> believe the derailer needs replacing, but the sprockets look a little worn. I would ask at the
    > bike shop but I think I already know what they'll say ;-)

    Yes and no. I would suggest going for a 7-speed freewheel, which will work fine with your 7-speed
    shifter. There is no need to replace the derailer for this, derailers don't care how many speeds.
    (When you see the phrase "[n]-speed derailer" you're looking at marketing hype, not a technical
    description.)

    > I think eventually I will want to upgrade the whole drivetrain, but if I could I would prefer to
    > get the one I have now working at optimum and save the money.

    You will need a new chain to go with the new freewheel.

    Sheldon "Upgrades" Brown +--------------------------------------------------------------+
    | If you don't like yourself, you _can't_ like other people | --Robert A. Heinlein |
    +--------------------------------------------------------------+ Harris Cyclery, West Newton,
    Massachusetts Phone 617-244-9772 FAX 617-244-1041 http://harriscyclery.com Hard-to-find parts
    shipped Worldwide http://captainbike.com http://sheldonbrown.com
     
  3. Sheldon Brown wrote:

    >> Or am I better off replacing the derailer and/or sprockets at the same time? I have no reason to
    >> believe the derailer needs replacing, but the sprockets look a little worn. I would ask at the
    >> bike shop but I think I already know what they'll say ;-)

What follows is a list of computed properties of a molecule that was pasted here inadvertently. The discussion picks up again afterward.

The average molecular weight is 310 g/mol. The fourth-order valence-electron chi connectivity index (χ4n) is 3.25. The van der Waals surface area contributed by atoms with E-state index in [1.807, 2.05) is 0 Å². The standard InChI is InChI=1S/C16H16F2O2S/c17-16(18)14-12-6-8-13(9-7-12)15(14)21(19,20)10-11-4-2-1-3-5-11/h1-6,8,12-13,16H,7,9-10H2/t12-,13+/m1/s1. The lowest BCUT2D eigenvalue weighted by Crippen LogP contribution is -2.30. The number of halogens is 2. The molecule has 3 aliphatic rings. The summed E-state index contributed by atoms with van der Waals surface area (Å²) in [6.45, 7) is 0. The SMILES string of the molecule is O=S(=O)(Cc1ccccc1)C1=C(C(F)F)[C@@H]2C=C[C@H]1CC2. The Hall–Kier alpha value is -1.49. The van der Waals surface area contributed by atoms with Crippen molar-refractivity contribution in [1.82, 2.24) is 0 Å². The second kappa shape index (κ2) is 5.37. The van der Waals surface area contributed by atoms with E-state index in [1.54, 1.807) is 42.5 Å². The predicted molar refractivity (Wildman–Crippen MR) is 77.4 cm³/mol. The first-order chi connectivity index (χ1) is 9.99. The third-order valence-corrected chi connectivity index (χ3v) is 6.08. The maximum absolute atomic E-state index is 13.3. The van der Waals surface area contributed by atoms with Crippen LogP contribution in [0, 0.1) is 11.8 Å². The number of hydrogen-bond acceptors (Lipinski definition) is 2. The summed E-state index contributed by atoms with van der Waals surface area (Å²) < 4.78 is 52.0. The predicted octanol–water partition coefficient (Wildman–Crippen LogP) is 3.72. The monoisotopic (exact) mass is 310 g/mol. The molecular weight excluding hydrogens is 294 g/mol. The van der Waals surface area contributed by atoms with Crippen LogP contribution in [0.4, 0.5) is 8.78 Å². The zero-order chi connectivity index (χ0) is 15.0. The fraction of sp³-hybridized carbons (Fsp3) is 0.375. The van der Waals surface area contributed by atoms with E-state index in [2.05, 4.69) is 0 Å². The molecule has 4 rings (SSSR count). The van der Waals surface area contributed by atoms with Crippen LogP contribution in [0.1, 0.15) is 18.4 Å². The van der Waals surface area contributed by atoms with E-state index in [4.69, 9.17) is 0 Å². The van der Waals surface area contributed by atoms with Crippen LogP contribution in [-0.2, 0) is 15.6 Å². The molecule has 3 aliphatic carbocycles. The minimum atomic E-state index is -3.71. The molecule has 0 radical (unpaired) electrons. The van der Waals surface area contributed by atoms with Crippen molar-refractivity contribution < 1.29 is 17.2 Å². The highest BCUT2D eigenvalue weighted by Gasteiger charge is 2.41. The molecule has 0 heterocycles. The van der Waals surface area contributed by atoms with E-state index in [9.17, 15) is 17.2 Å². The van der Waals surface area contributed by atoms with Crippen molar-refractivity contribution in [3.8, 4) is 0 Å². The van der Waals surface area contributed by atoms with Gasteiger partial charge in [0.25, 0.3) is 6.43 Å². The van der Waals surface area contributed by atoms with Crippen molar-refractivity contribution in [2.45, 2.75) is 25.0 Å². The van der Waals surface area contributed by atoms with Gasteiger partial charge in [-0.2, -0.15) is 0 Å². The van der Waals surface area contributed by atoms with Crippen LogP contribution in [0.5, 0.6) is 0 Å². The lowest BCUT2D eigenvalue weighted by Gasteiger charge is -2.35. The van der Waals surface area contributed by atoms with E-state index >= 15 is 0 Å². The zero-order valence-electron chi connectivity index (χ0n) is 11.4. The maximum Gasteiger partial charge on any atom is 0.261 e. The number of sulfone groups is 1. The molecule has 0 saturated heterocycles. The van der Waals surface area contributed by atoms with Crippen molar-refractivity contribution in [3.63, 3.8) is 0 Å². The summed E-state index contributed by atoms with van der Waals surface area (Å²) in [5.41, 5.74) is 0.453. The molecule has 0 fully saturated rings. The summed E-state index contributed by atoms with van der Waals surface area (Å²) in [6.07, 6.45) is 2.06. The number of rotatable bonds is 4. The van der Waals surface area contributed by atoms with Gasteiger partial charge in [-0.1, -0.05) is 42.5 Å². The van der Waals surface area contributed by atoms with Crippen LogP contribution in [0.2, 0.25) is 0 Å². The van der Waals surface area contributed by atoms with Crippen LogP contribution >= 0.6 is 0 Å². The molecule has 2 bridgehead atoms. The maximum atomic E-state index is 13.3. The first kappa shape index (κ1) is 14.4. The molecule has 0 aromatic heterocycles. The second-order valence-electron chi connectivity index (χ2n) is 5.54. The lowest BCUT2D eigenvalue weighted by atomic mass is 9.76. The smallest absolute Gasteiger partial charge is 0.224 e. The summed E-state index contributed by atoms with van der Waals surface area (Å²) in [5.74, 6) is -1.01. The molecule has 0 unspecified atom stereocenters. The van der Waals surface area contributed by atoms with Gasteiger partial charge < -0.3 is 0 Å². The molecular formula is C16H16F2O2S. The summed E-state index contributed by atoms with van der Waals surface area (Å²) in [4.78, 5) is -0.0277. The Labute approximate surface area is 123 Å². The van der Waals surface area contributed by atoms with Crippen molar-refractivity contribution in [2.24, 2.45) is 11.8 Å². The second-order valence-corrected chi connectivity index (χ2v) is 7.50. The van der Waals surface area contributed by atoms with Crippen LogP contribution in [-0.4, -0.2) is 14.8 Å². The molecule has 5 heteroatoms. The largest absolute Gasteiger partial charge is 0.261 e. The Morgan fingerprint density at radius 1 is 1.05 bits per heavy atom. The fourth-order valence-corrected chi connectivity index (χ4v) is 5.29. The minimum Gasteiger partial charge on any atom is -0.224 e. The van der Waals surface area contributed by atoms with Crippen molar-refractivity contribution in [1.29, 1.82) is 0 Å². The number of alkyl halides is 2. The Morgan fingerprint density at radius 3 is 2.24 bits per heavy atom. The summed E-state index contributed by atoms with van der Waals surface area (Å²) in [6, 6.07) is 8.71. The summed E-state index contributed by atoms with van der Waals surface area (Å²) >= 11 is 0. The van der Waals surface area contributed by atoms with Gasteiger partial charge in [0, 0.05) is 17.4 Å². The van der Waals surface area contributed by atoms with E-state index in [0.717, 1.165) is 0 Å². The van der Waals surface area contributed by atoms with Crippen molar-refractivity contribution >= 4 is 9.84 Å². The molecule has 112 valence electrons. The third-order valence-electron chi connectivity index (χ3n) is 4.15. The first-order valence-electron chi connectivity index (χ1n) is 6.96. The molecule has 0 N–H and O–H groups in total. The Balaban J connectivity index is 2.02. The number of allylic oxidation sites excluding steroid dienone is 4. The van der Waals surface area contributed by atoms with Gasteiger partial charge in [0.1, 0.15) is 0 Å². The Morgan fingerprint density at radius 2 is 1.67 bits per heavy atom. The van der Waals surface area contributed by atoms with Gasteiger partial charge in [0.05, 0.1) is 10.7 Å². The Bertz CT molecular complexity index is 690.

>
    > Yes and no. I would suggest going for a 7-speed freewheel, which will work fine with your 7-speed
    > shifter. There is no need to replace the derailer for this, derailers don't care how many speeds.
    > (When you see the phrase "[n]-speed derailer" you're looking at marketing hype, not a technical
    > description.)

    OK this sounds good. If I replace the freewheel and the chain, do I need to think about replacing
    the chainwheels as well, or do they wear more slowly?

    And BTW I love your website. 5 days ago I didn't know what a freewheel was!

    Adam
     
  4. Jacobe Hazzard wrote:

    >>>Or am I better off replacing the derailer and/or sprockets at the same time? I have no reason to
    >>>believe the derailer needs replacing, but the sprockets look a little worn. I would ask at the
    >>>bike shop but I think I already know what they'll say ;-)

    I replied:

    >>Yes and no. I would suggest going for a 7-speed freewheel, which will work fine with your 7-speed